WPR Interview with Dark Matter Writer Joseph Mallozzi
What happens when one of the Writers and Executive Producers who’s worked on every series in the now on hold Stargate Franchise needs something to do? He writes a killer sci-fi comic book. We had a great opportunity to talk with him about his upcoming four issue comic book titled Dark Matter and of course, I couldn’t help but try to get some kind of info on the defunct Stargate Series. Though, Stargate fans shouldn’t worry, if Dark Matter becomes a TV show (which it will) we’ll get our Sci-Fi Geekery on Hardcore. Read on! And don’t forget to check out Dark Matter when it comes out in early January!
WPR: Is it just me, or does the ship lost in space feel have a Stargate: Universe feel to it, are you going to try and get some stories or ideas you had for SG:U into Dark Matter?
– You know, I hadn’t realized the similarities between the ending of Stargate: Universe and the beginning of Dark Matter until actor Patrick Gilmore (who played Dr. Dale Volker on SGU) pointed them out to me. I was pitching him Dark Matter and had gotten no further than the crew awakening from stasis when he threw me a hopeful look and asked: “Is this a continuation?” Had to laugh. Unfortunately, no continuation of Universe yet. The opening for Dark Matter was envisioned some five years ago so any similarities to SGU in terms of tone are coincidental. The opening arc will demonstrate Dark Matter is a very different series.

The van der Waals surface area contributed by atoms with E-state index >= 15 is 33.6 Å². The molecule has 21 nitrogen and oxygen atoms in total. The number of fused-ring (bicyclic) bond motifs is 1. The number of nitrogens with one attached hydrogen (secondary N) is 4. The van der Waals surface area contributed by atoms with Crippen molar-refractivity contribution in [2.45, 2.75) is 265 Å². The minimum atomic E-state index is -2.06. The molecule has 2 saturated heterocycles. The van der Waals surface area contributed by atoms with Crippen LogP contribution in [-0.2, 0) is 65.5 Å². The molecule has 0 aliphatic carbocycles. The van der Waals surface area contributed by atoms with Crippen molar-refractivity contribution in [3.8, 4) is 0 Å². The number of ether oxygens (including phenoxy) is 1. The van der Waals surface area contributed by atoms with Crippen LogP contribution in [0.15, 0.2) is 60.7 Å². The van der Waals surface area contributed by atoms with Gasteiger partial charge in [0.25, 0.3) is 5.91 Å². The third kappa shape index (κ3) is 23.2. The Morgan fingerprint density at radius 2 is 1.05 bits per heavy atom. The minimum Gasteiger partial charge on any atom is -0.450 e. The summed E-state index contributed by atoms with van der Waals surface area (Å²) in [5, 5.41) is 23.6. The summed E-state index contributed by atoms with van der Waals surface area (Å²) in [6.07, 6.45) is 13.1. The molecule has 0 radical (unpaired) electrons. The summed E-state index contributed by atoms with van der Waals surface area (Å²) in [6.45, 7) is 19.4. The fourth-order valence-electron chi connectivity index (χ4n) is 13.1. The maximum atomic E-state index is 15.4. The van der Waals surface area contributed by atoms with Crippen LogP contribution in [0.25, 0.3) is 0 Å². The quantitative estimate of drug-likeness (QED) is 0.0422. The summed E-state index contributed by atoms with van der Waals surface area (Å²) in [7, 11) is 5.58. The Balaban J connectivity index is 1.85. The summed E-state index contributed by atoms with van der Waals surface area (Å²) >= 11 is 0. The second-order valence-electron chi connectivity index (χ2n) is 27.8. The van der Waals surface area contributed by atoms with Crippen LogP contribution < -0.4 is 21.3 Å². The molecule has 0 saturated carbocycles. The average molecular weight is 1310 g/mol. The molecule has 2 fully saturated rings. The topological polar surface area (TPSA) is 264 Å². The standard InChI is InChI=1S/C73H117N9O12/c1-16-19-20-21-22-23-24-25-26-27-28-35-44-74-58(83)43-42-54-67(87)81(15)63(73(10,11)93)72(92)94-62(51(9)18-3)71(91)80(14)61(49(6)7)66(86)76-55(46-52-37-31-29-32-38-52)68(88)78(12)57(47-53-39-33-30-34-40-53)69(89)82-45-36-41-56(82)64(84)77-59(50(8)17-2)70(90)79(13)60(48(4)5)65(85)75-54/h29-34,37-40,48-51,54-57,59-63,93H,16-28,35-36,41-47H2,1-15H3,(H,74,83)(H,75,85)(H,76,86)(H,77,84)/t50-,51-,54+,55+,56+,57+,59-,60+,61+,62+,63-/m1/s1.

WPR: Does putting your time writing Dark Matter mean that Stargate shows won’t be coming back anytime soon?
– Sadly, Stargate’s fate doesn’t rest in the hands of the production team that brought you SG-1, Atlantis, and Universe. It’s up to MGM to decide when and how the franchise will make its return.
WPR: Where did the Idea for Dark Matter come from?
– I was inspired by a number of different sources – all of which will have to remain secret. For now.
WPR: It seems like you and Paul have been co-writing for a while, is it a synergetic relationship with you two, do you live next door to each other and sling words over the fence?